Marcus Smart shares candid thoughts about Kyrie's comments, C's fans originally appeared on NBC Sports Boston
Marcus Smart understands where his former Boston Celtics teammate is coming from.
Brooklyn Nets guard Kyrie Irving said Tuesday night he hopes he doesn't experience any "belligerence" or "subtle racism" from the TD Garden crowd in Friday night's Game 3, which will be his first game in Boston in front of fans since leaving the team in 2019.
When asked if he'd experienced racism at the Garden before, Irving replied, "I'm not the only one that can attest to this."
Smart confirmed Thursday he's heard TD Garden fans direct racially-charged comments at opposing players.
"Yeah, I've heard a couple of them. It's kind of sad and sickening," Smart told reporters, as seen in the video above. "Even though it's an opposing team, we've had guys on your home team that you're saying these racial slurs and you expect us to go out here and play for you. It's tough."
A fan at the Garden was given a two-year ban for yelling a racial slur at DeMarcus Cousins during the Celtics' Jan. 26, 2019, game against the Golden State Warriors. Irving was with the Celtics at the time while his future Nets teammate, Kevin Durant, was on the other side. Irving said at the time he hadn't personally heard any racist remarks from fans.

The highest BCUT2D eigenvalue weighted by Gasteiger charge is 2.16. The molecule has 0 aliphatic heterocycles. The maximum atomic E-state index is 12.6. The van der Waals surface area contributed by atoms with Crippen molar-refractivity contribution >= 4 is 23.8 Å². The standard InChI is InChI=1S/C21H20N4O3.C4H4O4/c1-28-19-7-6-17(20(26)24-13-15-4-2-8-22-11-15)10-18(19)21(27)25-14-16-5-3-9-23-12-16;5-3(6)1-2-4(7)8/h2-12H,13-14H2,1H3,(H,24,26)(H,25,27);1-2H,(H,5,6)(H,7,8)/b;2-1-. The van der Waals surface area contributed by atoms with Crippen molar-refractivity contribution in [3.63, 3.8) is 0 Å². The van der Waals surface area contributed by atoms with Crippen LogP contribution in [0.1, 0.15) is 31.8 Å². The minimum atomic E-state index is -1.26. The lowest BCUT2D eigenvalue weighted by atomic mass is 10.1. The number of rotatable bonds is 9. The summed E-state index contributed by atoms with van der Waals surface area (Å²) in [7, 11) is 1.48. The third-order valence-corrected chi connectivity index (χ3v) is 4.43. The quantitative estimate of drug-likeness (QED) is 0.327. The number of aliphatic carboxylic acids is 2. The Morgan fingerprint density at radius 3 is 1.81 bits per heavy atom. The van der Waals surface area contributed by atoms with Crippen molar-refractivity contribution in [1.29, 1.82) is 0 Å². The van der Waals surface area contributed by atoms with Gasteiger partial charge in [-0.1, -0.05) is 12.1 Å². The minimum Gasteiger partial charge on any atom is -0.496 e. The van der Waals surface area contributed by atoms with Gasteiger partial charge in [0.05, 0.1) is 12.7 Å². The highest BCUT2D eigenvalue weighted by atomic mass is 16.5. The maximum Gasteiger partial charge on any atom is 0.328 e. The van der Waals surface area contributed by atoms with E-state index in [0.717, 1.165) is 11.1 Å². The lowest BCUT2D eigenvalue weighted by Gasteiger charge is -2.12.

Smart hopes that remains the case when Irving returns Friday night.
"We just want everyone to be respectful, on and off the court," Smart said. "We want that same respect that we give to fans and the crowd to come out here and put on a good show and not to interfere in that type of manner with them. We expect the same in return from us."
Irving likely will hear boos from Celtics fans who feel he reneged on his promise to re-sign with the team prior to the 2018-19 season. But there's a clear line between boos and racial epithets, and Smart urged Boston fans not to cross it.
"We're out here to perform and entertain for the crowd. We just wanted to be respectful on both ends," Smart said. "We were kind of seen around the league now with a couple other incidents with fans in the crowd. We don't want our crowd to be like that."
Tristan Thompson said he had not heard racial comments directed at him since he has been a Celtics player, but added it was a "different story" when he came as an opposing player.
"If they choose to use those kinds of words to get a player's attention, that just comes from their home training and the lack of home training," he said.
Game 3 of the teams' first-round series begins Friday at 8:30 p.m. ET in front of a 25% capacity crowd, while the Garden will be at near full capacity for Game 4 on Sunday.